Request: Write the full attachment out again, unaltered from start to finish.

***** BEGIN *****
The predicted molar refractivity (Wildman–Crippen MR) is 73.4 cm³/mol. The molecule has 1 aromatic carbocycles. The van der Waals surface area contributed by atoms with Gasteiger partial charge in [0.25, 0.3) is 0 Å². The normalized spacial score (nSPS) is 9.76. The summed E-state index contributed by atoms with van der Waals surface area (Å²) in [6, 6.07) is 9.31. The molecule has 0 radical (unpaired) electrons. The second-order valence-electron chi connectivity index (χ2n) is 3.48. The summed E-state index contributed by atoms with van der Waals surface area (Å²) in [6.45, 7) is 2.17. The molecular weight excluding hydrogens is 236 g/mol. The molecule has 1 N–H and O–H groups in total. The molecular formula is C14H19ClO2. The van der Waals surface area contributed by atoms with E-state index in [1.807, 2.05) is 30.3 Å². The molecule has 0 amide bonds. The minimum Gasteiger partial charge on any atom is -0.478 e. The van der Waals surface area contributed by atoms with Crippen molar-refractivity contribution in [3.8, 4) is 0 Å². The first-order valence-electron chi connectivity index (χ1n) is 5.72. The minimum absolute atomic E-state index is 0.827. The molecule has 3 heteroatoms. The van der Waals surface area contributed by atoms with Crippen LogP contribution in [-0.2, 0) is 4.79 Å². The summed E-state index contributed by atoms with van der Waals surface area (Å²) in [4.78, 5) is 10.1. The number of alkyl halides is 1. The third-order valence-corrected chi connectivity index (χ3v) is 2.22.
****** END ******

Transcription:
The predicted molar refractivity (Wildman–Crippen MR) is 73.4 cm³/mol. The molecule has 1 aromatic carbocycles. The van der Waals surface area contributed by atoms with Gasteiger partial charge in [0.25, 0.3) is 0 Å². The normalized spacial score (nSPS) is 9.76. The summed E-state index contributed by atoms with van der Waals surface area (Å²) in [6, 6.07) is 9.31. The molecule has 0 radical (unpaired) electrons. The second-order valence-electron chi connectivity index (χ2n) is 3.48. The summed E-state index contributed by atoms with van der Waals surface area (Å²) in [6.45, 7) is 2.17. The molecular weight excluding hydrogens is 236 g/mol. The molecule has 1 N–H and O–H groups in total. The molecular formula is C14H19ClO2. The van der Waals surface area contributed by atoms with E-state index in [1.807, 2.05) is 30.3 Å². The molecule has 0 amide bonds. The minimum Gasteiger partial charge on any atom is -0.478 e. The van der Waals surface area contributed by atoms with Crippen molar-refractivity contribution in [3.8, 4) is 0 Å². The first-order valence-electron chi connectivity index (χ1n) is 5.72. The minimum absolute atomic E-state index is 0.827. The molecule has 3 heteroatoms. The van der Waals surface area contributed by atoms with Crippen LogP contribution in [-0.2, 0) is 4.79 Å². The summed E-state index contributed by atoms with van der Waals surface area (Å²) in [4.78, 5) is 10.1. The number of alkyl halides is 1. The third-order valence-corrected chi connectivity index (χ3v) is 2.22.